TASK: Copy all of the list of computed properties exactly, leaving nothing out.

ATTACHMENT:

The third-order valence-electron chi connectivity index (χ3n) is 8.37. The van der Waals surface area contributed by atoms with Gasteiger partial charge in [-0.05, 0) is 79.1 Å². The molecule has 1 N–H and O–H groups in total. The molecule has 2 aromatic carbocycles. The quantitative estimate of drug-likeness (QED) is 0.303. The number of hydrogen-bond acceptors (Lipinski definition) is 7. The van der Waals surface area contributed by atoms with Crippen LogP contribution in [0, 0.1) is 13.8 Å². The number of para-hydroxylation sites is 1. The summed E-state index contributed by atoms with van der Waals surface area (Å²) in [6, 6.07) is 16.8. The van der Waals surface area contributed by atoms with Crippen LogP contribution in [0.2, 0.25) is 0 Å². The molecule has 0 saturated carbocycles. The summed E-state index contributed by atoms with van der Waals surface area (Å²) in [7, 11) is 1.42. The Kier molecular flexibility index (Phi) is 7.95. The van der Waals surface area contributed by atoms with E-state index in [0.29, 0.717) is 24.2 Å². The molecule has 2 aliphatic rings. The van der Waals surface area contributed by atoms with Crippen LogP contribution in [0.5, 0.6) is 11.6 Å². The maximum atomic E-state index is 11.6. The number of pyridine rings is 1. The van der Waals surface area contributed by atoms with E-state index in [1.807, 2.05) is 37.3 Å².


The third-order valence-electron chi connectivity index (χ3n) is 8.37. The van der Waals surface area contributed by atoms with Gasteiger partial charge in [-0.05, 0) is 79.1 Å². The molecule has 1 N–H and O–H groups in total. The molecule has 2 aromatic carbocycles. The quantitative estimate of drug-likeness (QED) is 0.303. The number of hydrogen-bond acceptors (Lipinski definition) is 7. The van der Waals surface area contributed by atoms with Crippen LogP contribution in [0, 0.1) is 13.8 Å². The number of para-hydroxylation sites is 1. The summed E-state index contributed by atoms with van der Waals surface area (Å²) in [6, 6.07) is 16.8. The van der Waals surface area contributed by atoms with Crippen LogP contribution in [0.2, 0.25) is 0 Å². The molecule has 0 saturated carbocycles. The summed E-state index contributed by atoms with van der Waals surface area (Å²) in [7, 11) is 1.42. The Kier molecular flexibility index (Phi) is 7.95. The van der Waals surface area contributed by atoms with E-state index in [0.29, 0.717) is 24.2 Å². The molecule has 2 aliphatic rings. The van der Waals surface area contributed by atoms with Crippen LogP contribution in [0.5, 0.6) is 11.6 Å². The maximum atomic E-state index is 11.6. The number of pyridine rings is 1. The van der Waals surface area contributed by atoms with E-state index in [1.807, 2.05) is 37.3 Å².